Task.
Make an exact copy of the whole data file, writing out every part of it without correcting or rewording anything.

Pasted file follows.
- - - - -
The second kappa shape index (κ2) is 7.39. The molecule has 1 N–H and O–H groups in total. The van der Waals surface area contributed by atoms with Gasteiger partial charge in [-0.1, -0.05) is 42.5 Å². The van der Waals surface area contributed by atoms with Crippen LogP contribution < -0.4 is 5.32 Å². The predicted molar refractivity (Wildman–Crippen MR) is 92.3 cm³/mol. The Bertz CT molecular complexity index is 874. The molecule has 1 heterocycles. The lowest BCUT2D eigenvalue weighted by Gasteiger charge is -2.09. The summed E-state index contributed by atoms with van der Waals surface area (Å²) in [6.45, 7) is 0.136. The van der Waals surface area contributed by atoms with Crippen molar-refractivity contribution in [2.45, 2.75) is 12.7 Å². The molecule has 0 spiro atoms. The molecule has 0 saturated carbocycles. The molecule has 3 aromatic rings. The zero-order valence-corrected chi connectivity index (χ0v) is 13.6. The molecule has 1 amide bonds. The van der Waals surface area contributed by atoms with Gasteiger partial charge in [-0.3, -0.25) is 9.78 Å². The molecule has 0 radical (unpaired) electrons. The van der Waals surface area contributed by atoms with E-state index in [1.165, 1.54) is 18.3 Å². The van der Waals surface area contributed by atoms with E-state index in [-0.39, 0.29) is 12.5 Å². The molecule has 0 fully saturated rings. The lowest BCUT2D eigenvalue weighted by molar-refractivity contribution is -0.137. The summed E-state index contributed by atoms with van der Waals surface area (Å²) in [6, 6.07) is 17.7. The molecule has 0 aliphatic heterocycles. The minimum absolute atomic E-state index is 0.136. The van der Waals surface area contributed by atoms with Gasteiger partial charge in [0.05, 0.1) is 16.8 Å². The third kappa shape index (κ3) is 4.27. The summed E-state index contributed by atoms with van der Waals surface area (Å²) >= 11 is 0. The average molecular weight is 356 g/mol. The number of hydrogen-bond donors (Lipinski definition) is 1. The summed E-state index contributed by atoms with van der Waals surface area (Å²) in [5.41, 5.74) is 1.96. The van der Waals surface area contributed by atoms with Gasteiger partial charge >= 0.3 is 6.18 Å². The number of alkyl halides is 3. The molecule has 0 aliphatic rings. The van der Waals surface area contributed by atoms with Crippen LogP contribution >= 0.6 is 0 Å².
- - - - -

The second kappa shape index (κ2) is 7.39. The molecule has 1 N–H and O–H groups in total. The van der Waals surface area contributed by atoms with Gasteiger partial charge in [-0.1, -0.05) is 42.5 Å². The van der Waals surface area contributed by atoms with Crippen LogP contribution < -0.4 is 5.32 Å². The predicted molar refractivity (Wildman–Crippen MR) is 92.3 cm³/mol. The Bertz CT molecular complexity index is 874. The molecule has 1 heterocycles. The lowest BCUT2D eigenvalue weighted by Gasteiger charge is -2.09. The summed E-state index contributed by atoms with van der Waals surface area (Å²) in [6.45, 7) is 0.136. The van der Waals surface area contributed by atoms with Crippen molar-refractivity contribution in [2.45, 2.75) is 12.7 Å². The molecule has 0 spiro atoms. The molecule has 0 saturated carbocycles. The molecule has 3 aromatic rings. The zero-order valence-corrected chi connectivity index (χ0v) is 13.6. The molecule has 1 amide bonds. The van der Waals surface area contributed by atoms with Gasteiger partial charge in [-0.3, -0.25) is 9.78 Å². The molecule has 0 radical (unpaired) electrons. The van der Waals surface area contributed by atoms with E-state index in [1.165, 1.54) is 18.3 Å². The van der Waals surface area contributed by atoms with E-state index in [-0.39, 0.29) is 12.5 Å². The molecule has 0 fully saturated rings. The lowest BCUT2D eigenvalue weighted by molar-refractivity contribution is -0.137. The summed E-state index contributed by atoms with van der Waals surface area (Å²) in [6, 6.07) is 17.7. The molecule has 0 aliphatic heterocycles. The minimum absolute atomic E-state index is 0.136. The van der Waals surface area contributed by atoms with Gasteiger partial charge in [0.05, 0.1) is 16.8 Å². The third kappa shape index (κ3) is 4.27. The summed E-state index contributed by atoms with van der Waals surface area (Å²) >= 11 is 0. The average molecular weight is 356 g/mol. The number of hydrogen-bond donors (Lipinski definition) is 1. The summed E-state index contributed by atoms with van der Waals surface area (Å²) in [5.41, 5.74) is 1.96. The van der Waals surface area contributed by atoms with Gasteiger partial charge >= 0.3 is 6.18 Å². The number of alkyl halides is 3. The molecule has 0 aliphatic rings. The van der Waals surface area contributed by atoms with Crippen LogP contribution >= 0.6 is 0 Å².